Originally published by healio.com on January 30, 2018. Written by Andy Polhamus.
Amazon, along with Berkshire Hathaway and JPMorgan Chase, will form an independent health care company for their employees in the United States, the three companies have announced. In an announcement short on specific details but long on ambitious goals geared toward reducing employee health care costs, leaders described the new venture as “free from profit-making incentives and constraints.”
“The ballooning costs of health care act as a hungry tapeworm on the American economy. Our group does not come to this problem with answers. But we also do not accept it as inevitable,” Warren Buffett, Berkshire Hathaway Chairman and CEO, said in a press release. “Rather, we share the belief that putting our collective resources behind the country’s best talent can, in time, check the rise in health costs while concurrently enhancing patient satisfaction and outcomes.”
The new company, the name of which has not yet been announced, will promote “technology solutions” to provide employees of Amazon, Berkshire Hathaway and JPMorgan Chase who live in the U.S. with “simplified, high-quality and transparent health care at a reasonable cost,” per the press release.
“The health care system is complex, and we enter into this challenge open-eyed about the degree of difficulty,” Jeff Bezos, Amazon’s founder and CEO, said in the announcement. “Hard as it might be, reducing health care’s burden on the economy while improving outcomes for employees and their families would be worth the effort. Success is going to require talented experts, a beginner’s mind, and a long-term orientation.”
Details about the new company’s management and operations are still forthcoming.
It was not immediately clear what changes the partnership could bring to the industry. However, Jamie Dimon, chairman and CEO of JPMorgan Chase, hinted in a statement that coverage might eventually extend beyond patients employed by the three founding businesses. “Our people want transparency, knowledge and control when it comes to managing their health care,” Dimon said in the prepared statement. “The three of our companies have extraordinary resources, and our goal is to create solutions that benefit our U.S. employees, their families and, potentially, all Americans.”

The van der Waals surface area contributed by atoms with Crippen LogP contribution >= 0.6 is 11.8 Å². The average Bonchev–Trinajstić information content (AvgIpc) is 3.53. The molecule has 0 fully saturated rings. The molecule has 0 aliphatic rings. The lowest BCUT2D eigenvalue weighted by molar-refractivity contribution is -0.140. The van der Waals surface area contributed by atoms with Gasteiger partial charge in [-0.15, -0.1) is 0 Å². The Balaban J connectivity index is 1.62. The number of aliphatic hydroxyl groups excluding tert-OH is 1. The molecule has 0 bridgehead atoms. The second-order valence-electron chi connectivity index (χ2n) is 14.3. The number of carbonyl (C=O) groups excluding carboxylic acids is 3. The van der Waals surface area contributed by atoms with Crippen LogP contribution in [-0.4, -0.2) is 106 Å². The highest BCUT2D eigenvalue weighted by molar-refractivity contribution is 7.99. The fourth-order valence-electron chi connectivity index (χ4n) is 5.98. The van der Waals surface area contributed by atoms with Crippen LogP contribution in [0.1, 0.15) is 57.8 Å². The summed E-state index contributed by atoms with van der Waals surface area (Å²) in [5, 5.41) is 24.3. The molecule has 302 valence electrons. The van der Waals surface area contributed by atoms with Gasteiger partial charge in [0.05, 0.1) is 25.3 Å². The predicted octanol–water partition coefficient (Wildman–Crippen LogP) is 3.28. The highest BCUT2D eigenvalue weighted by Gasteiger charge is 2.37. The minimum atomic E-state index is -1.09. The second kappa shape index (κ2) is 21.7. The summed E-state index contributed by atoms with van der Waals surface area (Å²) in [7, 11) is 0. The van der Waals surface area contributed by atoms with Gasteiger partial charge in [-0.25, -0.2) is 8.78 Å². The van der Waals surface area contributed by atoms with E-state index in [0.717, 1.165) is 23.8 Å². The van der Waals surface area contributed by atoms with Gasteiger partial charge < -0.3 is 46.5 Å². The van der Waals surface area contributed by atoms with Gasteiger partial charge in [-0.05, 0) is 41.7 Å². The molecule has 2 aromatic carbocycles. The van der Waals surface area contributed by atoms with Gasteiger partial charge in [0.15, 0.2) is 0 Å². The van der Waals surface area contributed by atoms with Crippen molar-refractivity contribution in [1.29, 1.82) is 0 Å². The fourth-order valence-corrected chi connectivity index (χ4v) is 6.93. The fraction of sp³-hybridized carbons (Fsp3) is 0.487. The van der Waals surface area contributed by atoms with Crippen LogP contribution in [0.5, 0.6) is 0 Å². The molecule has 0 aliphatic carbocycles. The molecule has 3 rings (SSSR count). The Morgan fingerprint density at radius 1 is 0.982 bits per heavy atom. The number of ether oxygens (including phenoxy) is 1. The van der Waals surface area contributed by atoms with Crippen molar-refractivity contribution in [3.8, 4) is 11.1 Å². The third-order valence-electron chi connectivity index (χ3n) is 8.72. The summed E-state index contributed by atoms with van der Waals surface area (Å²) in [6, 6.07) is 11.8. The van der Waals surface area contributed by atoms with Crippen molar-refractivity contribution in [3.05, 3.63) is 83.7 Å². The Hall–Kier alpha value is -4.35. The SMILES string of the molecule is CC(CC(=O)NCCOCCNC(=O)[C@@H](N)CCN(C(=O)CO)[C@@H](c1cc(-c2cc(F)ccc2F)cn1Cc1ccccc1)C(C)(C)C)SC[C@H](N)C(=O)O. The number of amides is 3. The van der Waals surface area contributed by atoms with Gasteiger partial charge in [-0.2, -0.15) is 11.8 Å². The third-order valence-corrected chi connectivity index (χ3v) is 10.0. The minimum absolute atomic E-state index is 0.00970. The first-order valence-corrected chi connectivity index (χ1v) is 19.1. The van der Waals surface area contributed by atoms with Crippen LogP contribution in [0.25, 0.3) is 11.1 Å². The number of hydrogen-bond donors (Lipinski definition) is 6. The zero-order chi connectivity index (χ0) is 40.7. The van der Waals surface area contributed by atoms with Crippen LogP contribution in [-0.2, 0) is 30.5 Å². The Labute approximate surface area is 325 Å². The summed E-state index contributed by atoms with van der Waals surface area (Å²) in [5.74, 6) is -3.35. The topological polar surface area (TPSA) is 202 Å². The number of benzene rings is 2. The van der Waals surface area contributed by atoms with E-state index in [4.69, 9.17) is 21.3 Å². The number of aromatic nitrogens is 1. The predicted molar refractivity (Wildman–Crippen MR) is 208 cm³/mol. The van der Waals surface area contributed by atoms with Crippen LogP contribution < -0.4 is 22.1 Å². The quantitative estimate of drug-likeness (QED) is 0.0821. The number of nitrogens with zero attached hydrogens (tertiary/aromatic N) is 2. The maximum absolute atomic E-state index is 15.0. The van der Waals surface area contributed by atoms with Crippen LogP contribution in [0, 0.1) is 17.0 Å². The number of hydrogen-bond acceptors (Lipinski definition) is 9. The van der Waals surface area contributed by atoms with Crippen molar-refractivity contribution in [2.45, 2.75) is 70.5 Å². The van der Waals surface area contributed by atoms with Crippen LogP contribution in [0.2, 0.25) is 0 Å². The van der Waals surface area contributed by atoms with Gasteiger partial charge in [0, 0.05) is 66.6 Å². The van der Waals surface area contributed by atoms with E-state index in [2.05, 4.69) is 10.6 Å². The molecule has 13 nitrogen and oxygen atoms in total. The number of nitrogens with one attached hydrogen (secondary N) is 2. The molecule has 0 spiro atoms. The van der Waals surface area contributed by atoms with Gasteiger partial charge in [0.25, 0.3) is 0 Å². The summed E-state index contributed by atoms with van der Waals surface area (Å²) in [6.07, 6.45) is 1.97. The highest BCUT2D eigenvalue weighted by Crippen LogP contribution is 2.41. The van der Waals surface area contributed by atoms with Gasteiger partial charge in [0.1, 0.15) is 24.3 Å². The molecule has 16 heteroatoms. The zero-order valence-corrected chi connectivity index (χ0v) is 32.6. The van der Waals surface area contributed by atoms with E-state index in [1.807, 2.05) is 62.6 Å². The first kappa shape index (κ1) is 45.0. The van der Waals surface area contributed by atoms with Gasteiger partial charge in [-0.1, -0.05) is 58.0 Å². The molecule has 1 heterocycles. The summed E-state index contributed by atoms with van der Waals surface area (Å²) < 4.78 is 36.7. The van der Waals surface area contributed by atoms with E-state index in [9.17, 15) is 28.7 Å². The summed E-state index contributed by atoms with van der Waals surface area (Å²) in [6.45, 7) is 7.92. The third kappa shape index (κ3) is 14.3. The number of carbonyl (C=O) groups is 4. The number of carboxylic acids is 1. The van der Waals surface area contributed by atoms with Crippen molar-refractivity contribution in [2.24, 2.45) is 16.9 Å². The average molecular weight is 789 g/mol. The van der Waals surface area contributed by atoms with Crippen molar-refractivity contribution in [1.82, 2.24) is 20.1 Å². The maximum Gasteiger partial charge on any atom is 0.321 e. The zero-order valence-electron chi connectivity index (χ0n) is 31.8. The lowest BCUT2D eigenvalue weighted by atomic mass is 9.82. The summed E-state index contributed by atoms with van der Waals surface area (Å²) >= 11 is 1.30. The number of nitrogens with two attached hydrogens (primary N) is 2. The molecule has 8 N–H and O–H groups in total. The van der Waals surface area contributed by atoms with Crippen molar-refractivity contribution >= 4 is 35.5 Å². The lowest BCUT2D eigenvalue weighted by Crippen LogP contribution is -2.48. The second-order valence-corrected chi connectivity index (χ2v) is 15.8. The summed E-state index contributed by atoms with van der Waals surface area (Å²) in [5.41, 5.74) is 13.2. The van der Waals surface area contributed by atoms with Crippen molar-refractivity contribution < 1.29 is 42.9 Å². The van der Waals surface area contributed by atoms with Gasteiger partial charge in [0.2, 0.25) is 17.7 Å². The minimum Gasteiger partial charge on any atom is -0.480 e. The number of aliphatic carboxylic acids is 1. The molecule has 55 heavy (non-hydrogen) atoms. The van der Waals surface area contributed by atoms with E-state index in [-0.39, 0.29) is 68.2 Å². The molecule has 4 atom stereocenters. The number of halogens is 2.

Changing the outlook on U.S. health care
In a statement emailed to Healio.com, Robert Greenwald, faculty director of the Center for Health Law and Policy Innovation and professor at Harvard Law School, said the venture pointed to a systemic issue with American health care.
“We have failed as a nation to produce a health care delivery system that affords comprehensive health coverage to everybody, Greenwald wrote. “Seeing the increased need to take action due to recent efforts to sabotage the health care system, these companies have stepped up to cut costs and hopefully provide better care to their employees.”
Greenwald also questioned how much the private sector should influence health care.
“While these companies are moving forward with a progressive and well-intended idea, other businesses often make decisions that put profits over people,” he said.
Memo Diriker, PhD, MBA, DBA, Director of the Business, Economic, and Community Outreach Network (BEACON), Franklin P. Perdue School of Business at Salisbury University, pointed out that the U.S. is the only industrialized country to rely heavily on for-profit medical insurance.
“The proposed company does not have a profit motive. That alone is a game changer,” he said. “In addition, since the founding principle of the proposed company is to reduce costs, the impact on overall health care costs is bound to be positive. Finally, if this initiative leads to price competition in the broader health insurance market, consumers win.”
Further, Diriker added, a model that is not profit-based could change the relationship between insurance companies and clinicians. “Health care providers have a very difficult relationship with insurance companies,” he said. “Frequently, they may find that they have different objectives when it comes to what happens with a patient’s care plan. If the proposed company does not have a profit motive, and if the objective is funding evidence-based high reliability care, this too will be a game changer.”
As for whether the idea would spread to other large companies, he said, “it all depends on how this initiative fares in the marketplace. “If costs indeed come down, the floodgates could open.”
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